Wednesday, August 11, 2010
Shedding light on autism
On August 10th, our outreach program, Autism Connects Tanzania, touched a population that is virtually ignored in this region. Parents, teachers and professionals from Arusha, Rau, Majengo, Mabogini, Korogoni, Kibosho, Siha and Bomag’ombe joined together for the first Autism Informational Workshop hosted at the Kilimahewa school.
The EdPowerment team of (Mama) Grace Lyimo, Kerri Elliott and Jillian Swinford, its local supporters, and the Kilimahewa staff worked tirelessly to get the word out about this first meeting for those impacted by autism. A tent, projector, flip chart, white board and other portable facilities were assembled behind our little school. Transportation costs and lunch, as well as notebooks, pens, autism informational handouts in Swahili and flip cards for picture communication were distributed to attendees.
The result – another milestone for the community! Nearly 70 parents and professionals were able to share their experiences, learn more about the condition and begin to build strategies for working with autism. All participants took away valuable information from the instruction led by Kerri, a special education teacher. For example, the few special needs classes that do exist in Tanzania today simply bundle all students in one classroom. The workshop introduced the concept of “differentiation” (a fundamental practice in the U.S.) to attending teachers, who can now consider some specific strategies to use among students with varied disabilities in their classes.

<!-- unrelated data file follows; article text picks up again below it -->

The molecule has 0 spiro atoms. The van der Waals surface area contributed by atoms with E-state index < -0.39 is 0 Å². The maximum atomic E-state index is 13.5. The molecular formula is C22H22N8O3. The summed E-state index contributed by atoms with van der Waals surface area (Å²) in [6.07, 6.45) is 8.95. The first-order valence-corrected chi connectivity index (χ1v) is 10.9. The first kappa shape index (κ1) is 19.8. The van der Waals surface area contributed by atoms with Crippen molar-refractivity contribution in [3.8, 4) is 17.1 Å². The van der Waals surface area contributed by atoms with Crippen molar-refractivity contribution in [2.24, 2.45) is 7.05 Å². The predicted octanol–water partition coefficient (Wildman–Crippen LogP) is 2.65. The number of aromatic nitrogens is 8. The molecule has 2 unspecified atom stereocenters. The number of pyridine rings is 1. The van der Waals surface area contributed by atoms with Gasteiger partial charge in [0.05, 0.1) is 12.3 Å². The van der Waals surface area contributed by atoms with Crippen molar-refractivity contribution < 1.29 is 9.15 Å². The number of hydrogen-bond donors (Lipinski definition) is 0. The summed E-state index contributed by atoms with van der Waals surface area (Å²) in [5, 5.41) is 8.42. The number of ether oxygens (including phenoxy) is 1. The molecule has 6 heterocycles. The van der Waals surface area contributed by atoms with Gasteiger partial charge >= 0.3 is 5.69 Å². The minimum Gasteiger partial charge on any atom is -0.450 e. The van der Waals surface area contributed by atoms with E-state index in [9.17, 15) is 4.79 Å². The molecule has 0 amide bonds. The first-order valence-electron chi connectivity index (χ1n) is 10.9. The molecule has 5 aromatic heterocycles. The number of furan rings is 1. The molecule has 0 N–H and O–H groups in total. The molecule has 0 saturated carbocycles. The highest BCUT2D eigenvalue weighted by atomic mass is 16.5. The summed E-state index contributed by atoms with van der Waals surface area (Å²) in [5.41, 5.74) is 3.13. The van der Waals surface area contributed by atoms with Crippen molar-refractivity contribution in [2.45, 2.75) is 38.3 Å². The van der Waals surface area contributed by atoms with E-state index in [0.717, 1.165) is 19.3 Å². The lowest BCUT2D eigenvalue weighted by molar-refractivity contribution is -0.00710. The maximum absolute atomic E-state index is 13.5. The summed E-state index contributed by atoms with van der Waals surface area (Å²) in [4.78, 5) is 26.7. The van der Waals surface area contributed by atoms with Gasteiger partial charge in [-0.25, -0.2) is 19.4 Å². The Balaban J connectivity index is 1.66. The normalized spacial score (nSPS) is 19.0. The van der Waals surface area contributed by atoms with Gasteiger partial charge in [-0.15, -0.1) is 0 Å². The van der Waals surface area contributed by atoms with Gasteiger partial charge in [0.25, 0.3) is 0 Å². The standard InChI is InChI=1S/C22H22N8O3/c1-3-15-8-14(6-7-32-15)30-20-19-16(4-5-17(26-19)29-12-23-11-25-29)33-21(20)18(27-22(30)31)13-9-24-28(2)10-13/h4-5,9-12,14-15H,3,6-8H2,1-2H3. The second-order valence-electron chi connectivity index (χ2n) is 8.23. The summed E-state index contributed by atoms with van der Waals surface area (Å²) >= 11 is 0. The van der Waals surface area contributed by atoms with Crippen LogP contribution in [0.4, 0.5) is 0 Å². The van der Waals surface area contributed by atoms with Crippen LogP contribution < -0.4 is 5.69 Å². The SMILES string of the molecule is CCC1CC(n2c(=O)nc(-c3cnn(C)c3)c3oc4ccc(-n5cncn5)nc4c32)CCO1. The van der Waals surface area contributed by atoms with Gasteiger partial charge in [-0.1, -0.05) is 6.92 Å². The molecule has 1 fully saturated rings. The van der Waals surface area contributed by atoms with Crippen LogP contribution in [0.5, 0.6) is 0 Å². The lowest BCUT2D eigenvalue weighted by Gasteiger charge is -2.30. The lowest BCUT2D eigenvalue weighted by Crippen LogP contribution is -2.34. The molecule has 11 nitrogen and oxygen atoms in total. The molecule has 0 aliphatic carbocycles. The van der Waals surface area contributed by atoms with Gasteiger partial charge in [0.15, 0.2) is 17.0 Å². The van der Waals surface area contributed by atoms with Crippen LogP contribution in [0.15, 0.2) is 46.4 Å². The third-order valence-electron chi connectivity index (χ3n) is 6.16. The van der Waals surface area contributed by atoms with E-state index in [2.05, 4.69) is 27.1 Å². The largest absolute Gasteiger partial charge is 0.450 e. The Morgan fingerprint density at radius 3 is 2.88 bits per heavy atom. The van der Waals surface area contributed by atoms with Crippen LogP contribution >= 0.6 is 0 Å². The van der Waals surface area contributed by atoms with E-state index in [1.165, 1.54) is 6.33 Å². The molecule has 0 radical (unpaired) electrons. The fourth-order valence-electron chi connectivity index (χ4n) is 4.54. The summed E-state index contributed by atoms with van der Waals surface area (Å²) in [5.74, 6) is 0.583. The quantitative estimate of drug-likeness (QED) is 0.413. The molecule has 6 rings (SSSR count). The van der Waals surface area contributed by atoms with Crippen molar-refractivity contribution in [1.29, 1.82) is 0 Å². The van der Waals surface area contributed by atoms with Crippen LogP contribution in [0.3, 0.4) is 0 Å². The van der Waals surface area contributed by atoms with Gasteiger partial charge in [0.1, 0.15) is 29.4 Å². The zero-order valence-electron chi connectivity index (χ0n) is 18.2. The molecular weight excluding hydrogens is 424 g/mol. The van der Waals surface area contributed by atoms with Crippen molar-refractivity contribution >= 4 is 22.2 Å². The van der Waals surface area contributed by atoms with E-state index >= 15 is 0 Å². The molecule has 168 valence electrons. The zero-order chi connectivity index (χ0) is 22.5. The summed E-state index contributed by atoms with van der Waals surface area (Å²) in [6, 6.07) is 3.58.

Moshi’s pioneering therapist in this area also shared her insights while waves of assent rippled through the audience as individuals described behaviors that mark their autistic loved ones.
In these communities, autism generally is not even identified. Therefore, autistic individuals can be misinterpreted as drug addicts, drunkards or other social pariahs. Today’s meeting was literally the first opportunity for many of these people to experience some kind of public acknowledgement of their daily struggle – to know that they are not in this alone.
Suggestions were many for future workshops, community support groups and educational seminars. Today was the first small step.